IN RE: BRANDON H., a Person Coming Under the Juvenile Court Law. The People, Plaintiff and Respondent, v. Brandon H., Defendant and Appellant.
Brandon H. correctly contends the San Francisco County Juvenile Court erred in refusing to consider his motion to withdraw his plea. The dispositional order is reversed and the matter remanded for further proceedings.
On October 26, 2000, Brandon admitted a residential burglary allegation in a petition filed in the San Mateo County Juvenile Court (San Mateo court). The court then transferred the case to San Francisco County Juvenile Court (San Francisco court) where Brandon had already been declared a ward of the court on October 6, 2000. Brandon lives in San Francisco County.
In the San Francisco court, Brandon moved to set aside his admission of the burglary in San Mateo County. The motion alleged that Brandon had been advised by his San Mateo County attorney that if he admitted the burglary, he would be transferred to San Francisco and released. The San Francisco court declined to hear the motion and instead transferred the case back to the San Mateo court for a ruling.
The San Mateo court appointed counsel for Brandon. A motion to set aside the plea was made, but then withdrawn. The San Mateo court once again transferred the matter to the San Francisco court.
In San Francisco, Brandon renewed his motion to withdraw the plea, but the court declined to hear the motion, stating, “I'm not willing to entertain the motion to withdraw a neighboring county's plea here.”
At disposition, the court found Brandon's San Mateo County burglary to be a felony, and committed him to out-of-home placement with recommended drug and alcohol treatment.
The San Francisco court has jurisdiction to hear Brandon's motion.
Penal Code section 859a concerns adult criminal defendants whose guilty pleas were entered in municipal court and certified to superior court. Upon written motion to withdraw the guilty plea, such a defendant has a right to have his motion heard in municipal court. As explained in People v. Mesa (1985) 174 Cal.App.3d 58, 60, 219 Cal.Rptr. 720, the legislative purpose of the provision is to have the motion heard by the judge who accepted the plea and is familiar with the circumstances. However, “[a]lthough it may be desirable in most cases for the same magistrate to hear the motion, nothing in the language of section 859a requires that result.” (People v. Batt (1994) 24 Cal.App.4th 1044, 1048, 30 Cal.Rptr.2d 109.) The statute requires only that a motion to withdraw a plea be heard by the same court, not the same judge. (People v. Valdez (1995) 33 Cal.App.4th 1633, 1638, 39 Cal.Rptr.2d 818.)
There is no provision analogous to Penal Code section 859a for juveniles accused of criminal conduct. Unlike adult defendants, juveniles are subject to the inter-county transfer provision of Welfare & Institutions Code section 750.1 Pursuant to section 750, the entire case may be transferred to the juvenile court of the county where the minor or his custodian resides if the petition is filed in a county other than that of the minor's residence, or if the residence of the person entitled to his custody changes to another county after the petition is filed. (See also California Rules of Court, Rule 1425(a)(c)(d).) 2 The court shall not transfer the case unless it determines that the transfer will protect or further the child's best interests. (Rule 1425(e).) The transfer may be made only after the original court has made findings of facts upon which it has exercised jurisdiction over the minor. On the receipt and filing of the findings and order of transfer, the receiving juvenile court must take jurisdiction of the case. (Rule 1425(h).)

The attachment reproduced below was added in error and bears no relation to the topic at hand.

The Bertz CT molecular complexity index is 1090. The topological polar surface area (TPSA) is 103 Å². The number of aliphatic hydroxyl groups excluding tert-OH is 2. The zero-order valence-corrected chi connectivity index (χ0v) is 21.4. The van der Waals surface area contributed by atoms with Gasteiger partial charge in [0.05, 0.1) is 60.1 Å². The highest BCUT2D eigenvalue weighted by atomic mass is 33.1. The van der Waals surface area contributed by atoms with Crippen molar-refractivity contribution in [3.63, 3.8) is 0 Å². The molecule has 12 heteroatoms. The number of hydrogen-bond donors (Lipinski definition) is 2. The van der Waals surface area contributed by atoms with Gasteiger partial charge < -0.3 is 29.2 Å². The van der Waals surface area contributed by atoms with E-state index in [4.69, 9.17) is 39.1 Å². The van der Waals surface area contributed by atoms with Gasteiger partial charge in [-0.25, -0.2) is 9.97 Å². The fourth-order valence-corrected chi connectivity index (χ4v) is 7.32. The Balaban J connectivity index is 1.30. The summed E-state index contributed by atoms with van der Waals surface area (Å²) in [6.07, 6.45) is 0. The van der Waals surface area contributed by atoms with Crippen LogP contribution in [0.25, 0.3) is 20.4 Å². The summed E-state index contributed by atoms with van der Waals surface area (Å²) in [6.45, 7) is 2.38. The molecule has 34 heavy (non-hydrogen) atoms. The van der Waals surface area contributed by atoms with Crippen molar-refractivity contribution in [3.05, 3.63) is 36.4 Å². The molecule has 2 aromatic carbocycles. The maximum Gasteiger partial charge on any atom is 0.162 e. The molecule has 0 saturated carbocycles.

Brandon's motion to withdraw his plea does not change the fact that a jurisdictional order was made by the San Mateo court and that the matter was properly transferred. “A final order of transfer permanently removes the entire case from the original court.” (10 Witkin, Summary of Cal. Law (9th ed. 1989) Parent & Child, § 470, p. 515.) Once the San Mateo court transferred the matter, the San Francisco court had jurisdiction over Brandon for all purposes. The code specifically mandates that the court to which a case is transferred “shall take jurisdiction.” (Welf. & Inst. Code, § 750.) There is no statutory provision for a transfer back to the original court or for any kind of joint jurisdiction. The court erred in determining that San Francisco was not the proper court to hear the motion.
The dispositional order is reversed and the cause is remanded to the San Francisco County juvenile court with directions to hear Brandon's motion to withdraw his plea.
1. Welfare & Institutions Code section 750 provides: “Whenever a petition is filed in the juvenile court of a county other than the residence of the person named in the petition, or whenever, subsequent to the filing of a petition in the juvenile court of the county where such minor resides, the residence of the person who would be legally entitled to the custody of such minor were it not for the existence of a court order issued pursuant to this chapter is changed to another county, the entire case may be transferred to the juvenile court of the county wherein such person then resides at any time after the court has made a finding of the facts upon which it has exercised its jurisdiction over such minor, and the juvenile court of the county wherein such person then resides shall take jurisdiction of the case upon the receipt and filing with it of such finding of the facts and an order transferring the case.”
2. All further references to rules are to California Rules of Court.
FOOTNOTE. See footnote *, ante.
We concur: McGUINESS, P.J., PARRILLI, J.